HALIFAX – Mallory Guthro is going places, India to be exact.
The New Glasgow-raised 22-year-old recently travelled to Trivandrum in the state of Kerala for the International Police Executive Symposium with fellow Mount Saint Vincent University student Krystina Trites to present their honours thesis.
“It was a little bit nerve-wracking. It wasn’t your typical conference. I’m used to presenting in front of a class of 30 people,” Guthro said. “I go over there and it’s professionals from all over the world. It was really nice. It was exciting.”
Guthro and Trites were there for more than a week in March, taking the chance to spend a few days travelling after the conference, giving Guthro a new appreciation for Indian culture.
She said the biggest thing she took away from it was the chance to present her work on an international stage.
“It would have had to have been the opportunity to present in front of scholars and practitioners from around the world, some that have been studying for upwards of 30 years. This isn't something many undergraduate students like myself get to experience. All in all, it was the trip of a lifetime that I won't ever forget.”
During the six-day symposium, they were presenting their findings from a questionnaire created with their supervisor, Dr. Stephen Perrott, and distributed among Halifax Regional Police officers.
Guthro’s questions focused on police attitudes towards rape culture, a term that links sexual violence and sexist attitudes towards women.
She created a scale where participants could rate how much they agree or disagree.
Guthro found that many of those who answered didn’t believe that we live in a rape culture, but did agree that there is a sexual assault problem.
“The main points to take away from the study are that although it might be expected for female police officers to agree with the assertion of a rape culture more than men, there was actually no significant difference between the two groups,” she said.
“Another interesting point found was that police officers having completed a post-secondary program were more likely to agree with the assertion of a rape culture than those who hadn't, which may lead one to question if rape culture may be simply a larger concept that is a result of being more politically aware of the real sexual assault problem.”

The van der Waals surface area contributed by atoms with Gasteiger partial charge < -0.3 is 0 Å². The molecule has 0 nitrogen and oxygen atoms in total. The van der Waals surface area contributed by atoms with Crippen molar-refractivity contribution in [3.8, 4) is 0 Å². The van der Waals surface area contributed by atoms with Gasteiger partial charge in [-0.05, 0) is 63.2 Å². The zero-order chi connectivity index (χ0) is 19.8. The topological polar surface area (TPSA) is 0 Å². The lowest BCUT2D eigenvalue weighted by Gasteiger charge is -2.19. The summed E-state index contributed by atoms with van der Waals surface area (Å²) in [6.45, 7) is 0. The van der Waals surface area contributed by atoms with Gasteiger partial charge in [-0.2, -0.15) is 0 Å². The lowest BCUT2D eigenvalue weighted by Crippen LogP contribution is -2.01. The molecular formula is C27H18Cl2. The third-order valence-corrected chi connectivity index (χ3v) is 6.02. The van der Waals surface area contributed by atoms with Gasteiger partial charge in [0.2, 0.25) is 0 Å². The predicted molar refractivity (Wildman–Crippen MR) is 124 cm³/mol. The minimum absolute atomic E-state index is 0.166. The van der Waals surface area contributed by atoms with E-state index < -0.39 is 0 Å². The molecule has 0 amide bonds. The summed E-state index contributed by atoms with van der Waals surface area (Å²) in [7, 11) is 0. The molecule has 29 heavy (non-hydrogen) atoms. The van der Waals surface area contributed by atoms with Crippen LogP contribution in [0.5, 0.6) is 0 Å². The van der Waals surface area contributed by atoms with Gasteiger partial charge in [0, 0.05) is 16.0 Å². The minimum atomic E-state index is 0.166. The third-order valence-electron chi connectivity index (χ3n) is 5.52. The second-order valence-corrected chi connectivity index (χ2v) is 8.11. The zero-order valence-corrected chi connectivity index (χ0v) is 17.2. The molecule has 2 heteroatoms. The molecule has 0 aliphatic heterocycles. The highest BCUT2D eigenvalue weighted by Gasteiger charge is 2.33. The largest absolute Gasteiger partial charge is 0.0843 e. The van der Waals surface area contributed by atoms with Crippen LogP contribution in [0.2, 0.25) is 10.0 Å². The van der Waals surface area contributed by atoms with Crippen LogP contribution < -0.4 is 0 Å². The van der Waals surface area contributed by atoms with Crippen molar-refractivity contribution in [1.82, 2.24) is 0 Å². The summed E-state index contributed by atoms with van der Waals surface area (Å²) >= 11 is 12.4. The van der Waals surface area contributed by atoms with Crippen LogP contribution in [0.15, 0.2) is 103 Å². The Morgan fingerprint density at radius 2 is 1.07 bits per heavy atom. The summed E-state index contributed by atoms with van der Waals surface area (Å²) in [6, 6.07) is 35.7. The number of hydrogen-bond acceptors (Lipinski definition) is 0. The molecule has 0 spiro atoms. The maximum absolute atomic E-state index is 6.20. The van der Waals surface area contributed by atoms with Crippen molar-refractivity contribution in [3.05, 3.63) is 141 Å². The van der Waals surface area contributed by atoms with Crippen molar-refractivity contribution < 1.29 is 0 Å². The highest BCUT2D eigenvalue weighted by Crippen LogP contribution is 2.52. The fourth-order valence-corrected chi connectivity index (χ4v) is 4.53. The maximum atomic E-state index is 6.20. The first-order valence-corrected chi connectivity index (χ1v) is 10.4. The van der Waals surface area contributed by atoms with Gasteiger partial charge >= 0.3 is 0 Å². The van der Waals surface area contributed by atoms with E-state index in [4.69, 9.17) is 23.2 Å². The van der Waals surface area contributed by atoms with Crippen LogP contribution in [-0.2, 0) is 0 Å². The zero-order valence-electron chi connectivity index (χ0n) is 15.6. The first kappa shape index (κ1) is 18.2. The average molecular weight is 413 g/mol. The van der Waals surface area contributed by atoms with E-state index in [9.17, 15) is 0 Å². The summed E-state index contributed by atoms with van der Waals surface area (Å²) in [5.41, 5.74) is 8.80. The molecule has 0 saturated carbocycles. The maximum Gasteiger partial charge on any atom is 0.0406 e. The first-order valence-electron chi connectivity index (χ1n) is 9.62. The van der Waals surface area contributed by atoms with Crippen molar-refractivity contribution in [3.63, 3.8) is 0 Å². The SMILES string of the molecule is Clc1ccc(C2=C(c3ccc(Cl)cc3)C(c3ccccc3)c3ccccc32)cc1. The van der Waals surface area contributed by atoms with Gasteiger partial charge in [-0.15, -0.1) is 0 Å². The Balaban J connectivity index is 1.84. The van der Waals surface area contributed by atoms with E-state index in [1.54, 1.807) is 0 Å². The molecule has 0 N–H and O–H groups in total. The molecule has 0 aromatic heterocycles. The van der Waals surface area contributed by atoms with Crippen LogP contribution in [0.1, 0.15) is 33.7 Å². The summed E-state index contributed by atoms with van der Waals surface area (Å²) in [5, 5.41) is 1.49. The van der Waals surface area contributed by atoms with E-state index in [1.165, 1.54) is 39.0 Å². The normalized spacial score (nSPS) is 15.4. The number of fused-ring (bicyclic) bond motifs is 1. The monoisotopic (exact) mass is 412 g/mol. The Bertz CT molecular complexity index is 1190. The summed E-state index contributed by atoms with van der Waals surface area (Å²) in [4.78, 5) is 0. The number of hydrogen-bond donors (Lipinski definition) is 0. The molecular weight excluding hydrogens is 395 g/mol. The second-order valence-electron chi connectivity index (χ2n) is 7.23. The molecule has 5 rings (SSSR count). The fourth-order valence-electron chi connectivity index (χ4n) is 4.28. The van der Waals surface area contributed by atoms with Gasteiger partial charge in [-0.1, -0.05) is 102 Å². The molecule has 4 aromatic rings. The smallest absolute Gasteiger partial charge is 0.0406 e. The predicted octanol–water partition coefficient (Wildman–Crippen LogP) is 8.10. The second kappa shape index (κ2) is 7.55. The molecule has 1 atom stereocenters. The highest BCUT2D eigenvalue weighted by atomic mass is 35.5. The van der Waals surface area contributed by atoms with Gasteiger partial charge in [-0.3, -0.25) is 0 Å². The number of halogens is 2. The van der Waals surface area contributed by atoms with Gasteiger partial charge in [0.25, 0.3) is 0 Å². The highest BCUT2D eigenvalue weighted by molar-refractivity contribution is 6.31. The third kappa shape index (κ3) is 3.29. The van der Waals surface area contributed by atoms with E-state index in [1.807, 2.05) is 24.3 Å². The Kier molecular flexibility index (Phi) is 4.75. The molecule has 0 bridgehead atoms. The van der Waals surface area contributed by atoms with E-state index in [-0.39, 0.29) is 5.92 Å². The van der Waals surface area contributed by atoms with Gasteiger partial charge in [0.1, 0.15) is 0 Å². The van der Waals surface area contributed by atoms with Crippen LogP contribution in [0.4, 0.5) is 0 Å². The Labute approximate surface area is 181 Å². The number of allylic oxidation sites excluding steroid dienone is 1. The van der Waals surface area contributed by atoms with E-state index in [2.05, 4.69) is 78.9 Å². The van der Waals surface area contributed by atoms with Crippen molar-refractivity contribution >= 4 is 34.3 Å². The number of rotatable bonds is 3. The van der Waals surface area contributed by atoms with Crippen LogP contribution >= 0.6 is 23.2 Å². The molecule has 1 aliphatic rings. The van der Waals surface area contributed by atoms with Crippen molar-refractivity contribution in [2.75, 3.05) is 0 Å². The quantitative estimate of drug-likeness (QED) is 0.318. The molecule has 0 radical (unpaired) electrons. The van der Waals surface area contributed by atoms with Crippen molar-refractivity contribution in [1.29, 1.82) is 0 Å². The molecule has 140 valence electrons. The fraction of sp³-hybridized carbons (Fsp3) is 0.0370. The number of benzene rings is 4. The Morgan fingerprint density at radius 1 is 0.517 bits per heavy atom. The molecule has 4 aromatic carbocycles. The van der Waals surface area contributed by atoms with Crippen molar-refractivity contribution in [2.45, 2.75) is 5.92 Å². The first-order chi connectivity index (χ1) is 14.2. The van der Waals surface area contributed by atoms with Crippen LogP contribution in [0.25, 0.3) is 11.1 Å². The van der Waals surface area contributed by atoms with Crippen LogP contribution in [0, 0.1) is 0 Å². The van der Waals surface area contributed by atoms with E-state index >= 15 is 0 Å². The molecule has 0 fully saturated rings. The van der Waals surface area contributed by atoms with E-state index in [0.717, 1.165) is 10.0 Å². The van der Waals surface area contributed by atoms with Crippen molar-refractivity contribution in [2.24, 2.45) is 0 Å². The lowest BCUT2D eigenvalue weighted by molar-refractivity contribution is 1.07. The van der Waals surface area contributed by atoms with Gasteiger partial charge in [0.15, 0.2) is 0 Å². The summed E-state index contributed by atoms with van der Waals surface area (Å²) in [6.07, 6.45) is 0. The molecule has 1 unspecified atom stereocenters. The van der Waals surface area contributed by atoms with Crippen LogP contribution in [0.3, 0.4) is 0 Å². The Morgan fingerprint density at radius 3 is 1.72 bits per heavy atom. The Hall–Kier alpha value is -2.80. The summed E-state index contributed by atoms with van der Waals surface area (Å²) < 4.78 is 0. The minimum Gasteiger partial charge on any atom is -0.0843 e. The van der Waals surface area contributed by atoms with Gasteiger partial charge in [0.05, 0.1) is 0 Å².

She also asked officers to divvy up cyber-bullying responsibility between five agencies: the school system, government, police services, families and health care.
“A lot of research focuses on the parents, the school system, and the victim, but nobody has ever really asked the police how they feel about it. That’s why I found it interesting.”
One of the reasons she was drawn to this topic is due to the prevalence of children online.
The case of Rehtaeh Parsons also drew her to this field of research.
The 17-year-old from Cole Harbour attempted suicide and was later taken off life support after an alleged sexual assault and online attacks, shortly before a new provincial law was introduced, targeting cyber-bullying.
“One of the questions I thought of when I saw the results, where they disagree with the (term) rape culture, would that be indicative of further police training or is it really an accurate assessment of how they really feel and what is really going on in the world?” Guthro said.
Guthro has always been interested in the legal process and after graduating from North Nova Education Centre, she decided to pursue forensic psychology.
The presentation went well, Guthro said, and she hopes to continue investigating this area.
“It’s touchy for some people, but I think that’s why I like it because some people just wouldn’t want to go there.”
On Twitter: @NGNewsAmanda